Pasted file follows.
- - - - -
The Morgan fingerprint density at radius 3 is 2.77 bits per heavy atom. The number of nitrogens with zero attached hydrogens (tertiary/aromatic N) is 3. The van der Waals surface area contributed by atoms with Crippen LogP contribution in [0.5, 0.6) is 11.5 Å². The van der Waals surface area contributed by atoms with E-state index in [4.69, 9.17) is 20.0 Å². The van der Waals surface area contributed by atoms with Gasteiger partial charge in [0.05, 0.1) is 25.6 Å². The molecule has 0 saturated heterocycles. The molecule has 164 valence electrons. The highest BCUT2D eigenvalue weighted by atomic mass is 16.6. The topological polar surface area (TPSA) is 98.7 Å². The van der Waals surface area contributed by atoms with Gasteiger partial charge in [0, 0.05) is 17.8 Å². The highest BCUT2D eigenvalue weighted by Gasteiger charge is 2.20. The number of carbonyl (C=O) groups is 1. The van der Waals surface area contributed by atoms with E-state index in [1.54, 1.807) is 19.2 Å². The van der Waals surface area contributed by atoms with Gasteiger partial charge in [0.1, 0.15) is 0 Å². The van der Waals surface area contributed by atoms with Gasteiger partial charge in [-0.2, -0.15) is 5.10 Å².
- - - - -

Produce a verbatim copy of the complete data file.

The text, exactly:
The Morgan fingerprint density at radius 3 is 2.77 bits per heavy atom. The number of nitrogens with zero attached hydrogens (tertiary/aromatic N) is 3. The van der Waals surface area contributed by atoms with Crippen LogP contribution in [0.5, 0.6) is 11.5 Å². The van der Waals surface area contributed by atoms with E-state index in [4.69, 9.17) is 20.0 Å². The van der Waals surface area contributed by atoms with Gasteiger partial charge in [0.05, 0.1) is 25.6 Å². The molecule has 0 saturated heterocycles. The molecule has 164 valence electrons. The highest BCUT2D eigenvalue weighted by atomic mass is 16.6. The topological polar surface area (TPSA) is 98.7 Å². The van der Waals surface area contributed by atoms with Gasteiger partial charge in [0, 0.05) is 17.8 Å². The highest BCUT2D eigenvalue weighted by Gasteiger charge is 2.20. The number of carbonyl (C=O) groups is 1. The van der Waals surface area contributed by atoms with E-state index in [1.54, 1.807) is 19.2 Å². The van der Waals surface area contributed by atoms with Gasteiger partial charge in [0.1, 0.15) is 0 Å². The van der Waals surface area contributed by atoms with Gasteiger partial charge in [-0.2, -0.15) is 5.10 Å².